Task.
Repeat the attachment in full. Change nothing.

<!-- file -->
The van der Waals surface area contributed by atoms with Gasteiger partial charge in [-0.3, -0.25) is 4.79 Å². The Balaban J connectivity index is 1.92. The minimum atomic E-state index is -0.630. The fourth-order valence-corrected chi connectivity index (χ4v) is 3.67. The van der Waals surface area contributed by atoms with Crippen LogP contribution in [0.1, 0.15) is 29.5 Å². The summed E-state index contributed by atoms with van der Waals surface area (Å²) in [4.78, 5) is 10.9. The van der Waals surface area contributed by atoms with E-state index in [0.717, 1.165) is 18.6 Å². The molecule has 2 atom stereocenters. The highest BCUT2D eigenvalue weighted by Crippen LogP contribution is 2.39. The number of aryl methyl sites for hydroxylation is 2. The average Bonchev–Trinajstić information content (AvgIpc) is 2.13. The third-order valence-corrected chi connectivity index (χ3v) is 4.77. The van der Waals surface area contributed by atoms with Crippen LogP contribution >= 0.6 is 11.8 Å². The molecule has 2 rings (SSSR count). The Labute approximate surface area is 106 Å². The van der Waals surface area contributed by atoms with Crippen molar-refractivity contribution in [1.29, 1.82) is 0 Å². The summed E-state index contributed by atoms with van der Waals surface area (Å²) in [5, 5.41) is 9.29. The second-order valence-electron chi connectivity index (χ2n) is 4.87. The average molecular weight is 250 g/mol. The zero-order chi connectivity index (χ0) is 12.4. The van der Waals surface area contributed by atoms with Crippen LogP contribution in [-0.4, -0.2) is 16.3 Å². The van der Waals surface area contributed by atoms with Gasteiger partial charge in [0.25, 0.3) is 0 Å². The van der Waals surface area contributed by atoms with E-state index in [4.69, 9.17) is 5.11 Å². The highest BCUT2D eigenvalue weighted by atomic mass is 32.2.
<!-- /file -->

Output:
The van der Waals surface area contributed by atoms with Gasteiger partial charge in [-0.3, -0.25) is 4.79 Å². The Balaban J connectivity index is 1.92. The minimum atomic E-state index is -0.630. The fourth-order valence-corrected chi connectivity index (χ4v) is 3.67. The van der Waals surface area contributed by atoms with Crippen LogP contribution in [0.1, 0.15) is 29.5 Å². The summed E-state index contributed by atoms with van der Waals surface area (Å²) in [4.78, 5) is 10.9. The van der Waals surface area contributed by atoms with E-state index in [0.717, 1.165) is 18.6 Å². The molecule has 2 atom stereocenters. The highest BCUT2D eigenvalue weighted by Crippen LogP contribution is 2.39. The number of aryl methyl sites for hydroxylation is 2. The average Bonchev–Trinajstić information content (AvgIpc) is 2.13. The third-order valence-corrected chi connectivity index (χ3v) is 4.77. The van der Waals surface area contributed by atoms with Crippen LogP contribution >= 0.6 is 11.8 Å². The molecule has 2 rings (SSSR count). The Labute approximate surface area is 106 Å². The van der Waals surface area contributed by atoms with Crippen molar-refractivity contribution in [1.29, 1.82) is 0 Å². The summed E-state index contributed by atoms with van der Waals surface area (Å²) in [5, 5.41) is 9.29. The second-order valence-electron chi connectivity index (χ2n) is 4.87. The average molecular weight is 250 g/mol. The zero-order chi connectivity index (χ0) is 12.4. The van der Waals surface area contributed by atoms with Crippen LogP contribution in [-0.4, -0.2) is 16.3 Å². The van der Waals surface area contributed by atoms with Gasteiger partial charge in [0.25, 0.3) is 0 Å². The van der Waals surface area contributed by atoms with E-state index in [4.69, 9.17) is 5.11 Å². The highest BCUT2D eigenvalue weighted by atomic mass is 32.2.